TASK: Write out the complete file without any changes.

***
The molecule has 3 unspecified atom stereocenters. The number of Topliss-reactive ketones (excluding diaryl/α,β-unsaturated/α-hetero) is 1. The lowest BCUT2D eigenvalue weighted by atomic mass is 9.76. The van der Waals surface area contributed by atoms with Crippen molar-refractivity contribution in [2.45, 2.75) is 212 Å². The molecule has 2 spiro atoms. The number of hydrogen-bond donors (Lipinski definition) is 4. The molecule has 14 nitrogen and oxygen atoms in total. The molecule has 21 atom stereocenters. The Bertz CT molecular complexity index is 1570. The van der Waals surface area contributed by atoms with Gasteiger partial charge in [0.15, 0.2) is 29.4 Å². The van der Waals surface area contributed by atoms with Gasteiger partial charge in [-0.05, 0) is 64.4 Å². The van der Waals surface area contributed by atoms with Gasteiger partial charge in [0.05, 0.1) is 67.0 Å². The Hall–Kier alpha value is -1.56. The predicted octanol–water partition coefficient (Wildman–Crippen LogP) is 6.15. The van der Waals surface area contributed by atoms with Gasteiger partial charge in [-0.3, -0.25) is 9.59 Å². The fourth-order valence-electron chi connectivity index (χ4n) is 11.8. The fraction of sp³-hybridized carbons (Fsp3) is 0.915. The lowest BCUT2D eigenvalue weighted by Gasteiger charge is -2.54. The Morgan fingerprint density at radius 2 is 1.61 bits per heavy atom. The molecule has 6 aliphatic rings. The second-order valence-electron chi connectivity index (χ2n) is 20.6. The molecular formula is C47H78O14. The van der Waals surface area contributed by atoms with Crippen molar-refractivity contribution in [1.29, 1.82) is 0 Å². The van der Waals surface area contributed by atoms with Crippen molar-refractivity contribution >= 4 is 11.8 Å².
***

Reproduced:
The molecule has 3 unspecified atom stereocenters. The number of Topliss-reactive ketones (excluding diaryl/α,β-unsaturated/α-hetero) is 1. The lowest BCUT2D eigenvalue weighted by atomic mass is 9.76. The van der Waals surface area contributed by atoms with Crippen molar-refractivity contribution in [2.45, 2.75) is 212 Å². The molecule has 2 spiro atoms. The number of hydrogen-bond donors (Lipinski definition) is 4. The molecule has 14 nitrogen and oxygen atoms in total. The molecule has 21 atom stereocenters. The Bertz CT molecular complexity index is 1570. The van der Waals surface area contributed by atoms with Gasteiger partial charge in [0.15, 0.2) is 29.4 Å². The van der Waals surface area contributed by atoms with Gasteiger partial charge in [-0.05, 0) is 64.4 Å². The van der Waals surface area contributed by atoms with Gasteiger partial charge in [0.05, 0.1) is 67.0 Å². The Hall–Kier alpha value is -1.56. The predicted octanol–water partition coefficient (Wildman–Crippen LogP) is 6.15. The van der Waals surface area contributed by atoms with Gasteiger partial charge in [-0.3, -0.25) is 9.59 Å². The fourth-order valence-electron chi connectivity index (χ4n) is 11.8. The fraction of sp³-hybridized carbons (Fsp3) is 0.915. The lowest BCUT2D eigenvalue weighted by Gasteiger charge is -2.54. The Morgan fingerprint density at radius 2 is 1.61 bits per heavy atom. The molecule has 6 aliphatic rings. The second-order valence-electron chi connectivity index (χ2n) is 20.6. The molecular formula is C47H78O14. The van der Waals surface area contributed by atoms with Crippen molar-refractivity contribution in [1.29, 1.82) is 0 Å². The van der Waals surface area contributed by atoms with Crippen molar-refractivity contribution >= 4 is 11.8 Å².